How Washington Post Editors Use Social

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Everyone is a publisher in today’s Internet-based, social-driven world. Anyone, anywhere can start a conversation or contribute to a trending topic.

So how are traditional media outlets breaking through in the age of infobesity?

By shifting gears to keep up with their readers.

As part of the Cision Connects event series, four top editors from The Washington Post came together to discuss this changing state of the media

Ann GerhartAmanda EricksonAllison Michaels and Terri Rupar spoke about everything from 2016 presidential election coverage to what a “typical” day looks like. Here’s a glimpse at what they had to say about social media’s role in the newsroom:


All four editors touched on how they use social to monitor public opinion and decide on story angles.

“It’s not so different from what you all [as communication and marketing professionals] have to do,” says Ann, senior editor-at-large for the paper. “You have to distinguish your brand. What we’re trying to do is be consistent in our ‘brand’ and make sure we’re adding something, which you can’t find anywhere else.”

Social has forced the the paper to rethink its coverage too. “It gives us an ability to see much more quickly what our readers are talking about,” says Ann.

After presidential debates, for example, the digital team uses Snapchat to create Stories correcting any inaccurate statistics or false claims.



Ann admits to using social media quite frequently for story ideas.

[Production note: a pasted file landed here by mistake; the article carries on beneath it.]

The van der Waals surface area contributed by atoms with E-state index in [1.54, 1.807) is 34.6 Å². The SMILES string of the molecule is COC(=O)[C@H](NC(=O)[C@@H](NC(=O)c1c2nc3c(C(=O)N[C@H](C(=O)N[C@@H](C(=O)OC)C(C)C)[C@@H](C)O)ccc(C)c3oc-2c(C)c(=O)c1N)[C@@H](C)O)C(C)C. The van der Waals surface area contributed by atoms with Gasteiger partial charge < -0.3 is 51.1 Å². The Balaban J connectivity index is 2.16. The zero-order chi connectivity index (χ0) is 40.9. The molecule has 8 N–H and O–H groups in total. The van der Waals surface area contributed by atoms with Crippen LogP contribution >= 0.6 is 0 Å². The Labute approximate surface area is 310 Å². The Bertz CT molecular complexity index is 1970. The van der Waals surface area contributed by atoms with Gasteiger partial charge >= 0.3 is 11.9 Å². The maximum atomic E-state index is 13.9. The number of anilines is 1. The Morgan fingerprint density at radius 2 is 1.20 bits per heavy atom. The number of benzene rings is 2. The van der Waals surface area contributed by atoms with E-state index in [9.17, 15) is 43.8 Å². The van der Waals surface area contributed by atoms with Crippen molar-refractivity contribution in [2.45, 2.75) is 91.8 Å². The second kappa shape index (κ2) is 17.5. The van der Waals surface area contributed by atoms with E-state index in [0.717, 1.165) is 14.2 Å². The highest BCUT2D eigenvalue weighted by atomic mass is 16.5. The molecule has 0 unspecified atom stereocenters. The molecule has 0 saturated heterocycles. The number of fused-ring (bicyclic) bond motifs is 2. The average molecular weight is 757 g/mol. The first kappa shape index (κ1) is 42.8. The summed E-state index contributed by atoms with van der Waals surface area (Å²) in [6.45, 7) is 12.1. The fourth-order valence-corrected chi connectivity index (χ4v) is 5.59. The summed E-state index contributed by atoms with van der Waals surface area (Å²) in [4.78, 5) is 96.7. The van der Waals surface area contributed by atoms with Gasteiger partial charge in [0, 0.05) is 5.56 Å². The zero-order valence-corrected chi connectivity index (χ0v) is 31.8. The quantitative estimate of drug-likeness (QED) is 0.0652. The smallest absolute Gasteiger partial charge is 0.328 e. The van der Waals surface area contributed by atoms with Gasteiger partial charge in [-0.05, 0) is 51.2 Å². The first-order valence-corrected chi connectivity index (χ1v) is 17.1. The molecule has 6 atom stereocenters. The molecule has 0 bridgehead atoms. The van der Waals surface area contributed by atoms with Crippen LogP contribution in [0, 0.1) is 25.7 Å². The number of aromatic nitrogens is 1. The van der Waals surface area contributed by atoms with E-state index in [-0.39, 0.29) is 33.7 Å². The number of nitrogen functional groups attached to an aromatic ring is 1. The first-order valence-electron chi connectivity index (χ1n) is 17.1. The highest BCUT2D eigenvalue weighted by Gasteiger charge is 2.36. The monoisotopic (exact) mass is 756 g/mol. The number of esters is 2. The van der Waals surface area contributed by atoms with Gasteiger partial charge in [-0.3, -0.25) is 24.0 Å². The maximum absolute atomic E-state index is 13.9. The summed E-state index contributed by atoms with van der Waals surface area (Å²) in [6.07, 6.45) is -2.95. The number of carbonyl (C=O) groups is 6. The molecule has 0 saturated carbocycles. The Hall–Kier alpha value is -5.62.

But that doesn’t necessarily mean she relies on social sources alone. She suggests old-fashioned pitching techniques like calling and having a cup of coffee for those representing the government, a non-profit or other organization within the district.

“If I get someone in the government calling, I always call back. Frankly no one seems to do that anymore, so it’s not as crowded as you think,” she continues. “This is a town that is based on relationships.”


Deputy digital editor Allison Michaels discusses how the digital team strives to put its stories right in the palm of readers’ hands. “Our approach is to personalize these stories for the platforms they’re on,” she says. The Washington Post disseminates its stories on traditional platforms like Facebook and Twitter, but has also added newer social platforms like its Apple Watch app.

National digital editor Terri Rupar adds, “Our Twitter followers may not be the same people sitting on the website waiting for live updates.”

“Facebook is the best way our pieces get shared,” says Amanda Erickson, assistant editor of PostEverything.

Allison also highlights the importance of tracking social engagement when building out stories. “When there’s a thirst for more information on social, we’ll write a follow-up story.”

But what worked yesterday might not work again tomorrow as The Washington Post quickly found out last year. When the White House decided to publish President Obama’s State of the Union Address on Medium before he started speaking, social users had something to talk about before the president went on live TV.

“Previously, we’d have that up for people who could Google it the next morning,” says Allison. “Now, we had to figure our new role, which led to the collaboration with Genius.



Image via Cision

Tags : social media

About Katie Gaab

Katie Gaab is a content marketing specialist for Cision. Previously the senior editor for Help A Reporter Out (HARO), she enjoys connecting audiences to exciting, new content. She's a dancer, avid concert-goer, foreign language nerd and book worm. Find her on Twitter @kathryngaab.

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